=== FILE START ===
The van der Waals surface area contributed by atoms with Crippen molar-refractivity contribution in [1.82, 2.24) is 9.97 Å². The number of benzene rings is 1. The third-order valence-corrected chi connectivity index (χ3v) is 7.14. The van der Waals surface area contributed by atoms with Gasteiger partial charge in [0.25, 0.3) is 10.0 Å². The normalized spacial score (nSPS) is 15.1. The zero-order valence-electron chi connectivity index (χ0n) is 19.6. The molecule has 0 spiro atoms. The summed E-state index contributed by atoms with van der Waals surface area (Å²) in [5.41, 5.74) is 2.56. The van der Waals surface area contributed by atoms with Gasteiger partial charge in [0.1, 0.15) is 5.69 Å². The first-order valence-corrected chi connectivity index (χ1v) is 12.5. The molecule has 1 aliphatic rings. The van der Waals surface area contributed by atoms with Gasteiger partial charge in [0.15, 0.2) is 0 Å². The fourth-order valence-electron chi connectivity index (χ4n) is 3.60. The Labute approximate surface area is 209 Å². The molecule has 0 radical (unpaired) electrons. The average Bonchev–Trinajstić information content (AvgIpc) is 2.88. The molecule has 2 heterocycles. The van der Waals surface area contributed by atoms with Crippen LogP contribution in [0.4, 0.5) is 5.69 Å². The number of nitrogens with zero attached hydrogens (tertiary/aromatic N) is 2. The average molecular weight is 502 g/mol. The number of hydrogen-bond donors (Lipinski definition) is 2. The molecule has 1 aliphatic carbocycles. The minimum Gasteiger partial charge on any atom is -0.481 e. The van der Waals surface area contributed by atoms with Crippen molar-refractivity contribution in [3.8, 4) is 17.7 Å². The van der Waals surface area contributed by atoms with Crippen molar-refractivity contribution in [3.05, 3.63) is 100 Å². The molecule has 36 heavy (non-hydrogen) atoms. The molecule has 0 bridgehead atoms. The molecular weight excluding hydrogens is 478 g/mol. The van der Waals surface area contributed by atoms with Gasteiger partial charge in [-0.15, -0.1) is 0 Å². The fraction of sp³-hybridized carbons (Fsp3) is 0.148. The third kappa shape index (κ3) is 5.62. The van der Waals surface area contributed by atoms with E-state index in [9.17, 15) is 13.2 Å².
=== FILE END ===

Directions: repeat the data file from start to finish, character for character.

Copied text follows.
The van der Waals surface area contributed by atoms with Crippen molar-refractivity contribution in [1.82, 2.24) is 9.97 Å². The number of benzene rings is 1. The third-order valence-corrected chi connectivity index (χ3v) is 7.14. The van der Waals surface area contributed by atoms with Gasteiger partial charge in [0.25, 0.3) is 10.0 Å². The normalized spacial score (nSPS) is 15.1. The zero-order valence-electron chi connectivity index (χ0n) is 19.6. The molecule has 0 spiro atoms. The summed E-state index contributed by atoms with van der Waals surface area (Å²) in [5.41, 5.74) is 2.56. The van der Waals surface area contributed by atoms with Gasteiger partial charge in [0.1, 0.15) is 5.69 Å². The first-order valence-corrected chi connectivity index (χ1v) is 12.5. The molecule has 1 aliphatic rings. The van der Waals surface area contributed by atoms with Gasteiger partial charge in [0.15, 0.2) is 0 Å². The fourth-order valence-electron chi connectivity index (χ4n) is 3.60. The Labute approximate surface area is 209 Å². The molecule has 0 radical (unpaired) electrons. The average Bonchev–Trinajstić information content (AvgIpc) is 2.88. The molecule has 2 heterocycles. The van der Waals surface area contributed by atoms with Crippen LogP contribution in [0.4, 0.5) is 5.69 Å². The number of nitrogens with zero attached hydrogens (tertiary/aromatic N) is 2. The average molecular weight is 502 g/mol. The number of hydrogen-bond donors (Lipinski definition) is 2. The molecule has 1 aliphatic carbocycles. The minimum Gasteiger partial charge on any atom is -0.481 e. The van der Waals surface area contributed by atoms with Crippen molar-refractivity contribution in [3.8, 4) is 17.7 Å². The van der Waals surface area contributed by atoms with Crippen molar-refractivity contribution in [3.05, 3.63) is 100 Å². The molecule has 36 heavy (non-hydrogen) atoms. The molecule has 0 bridgehead atoms. The molecular weight excluding hydrogens is 478 g/mol. The van der Waals surface area contributed by atoms with Gasteiger partial charge in [-0.15, -0.1) is 0 Å². The fraction of sp³-hybridized carbons (Fsp3) is 0.148. The third kappa shape index (κ3) is 5.62. The van der Waals surface area contributed by atoms with E-state index in [9.17, 15) is 13.2 Å².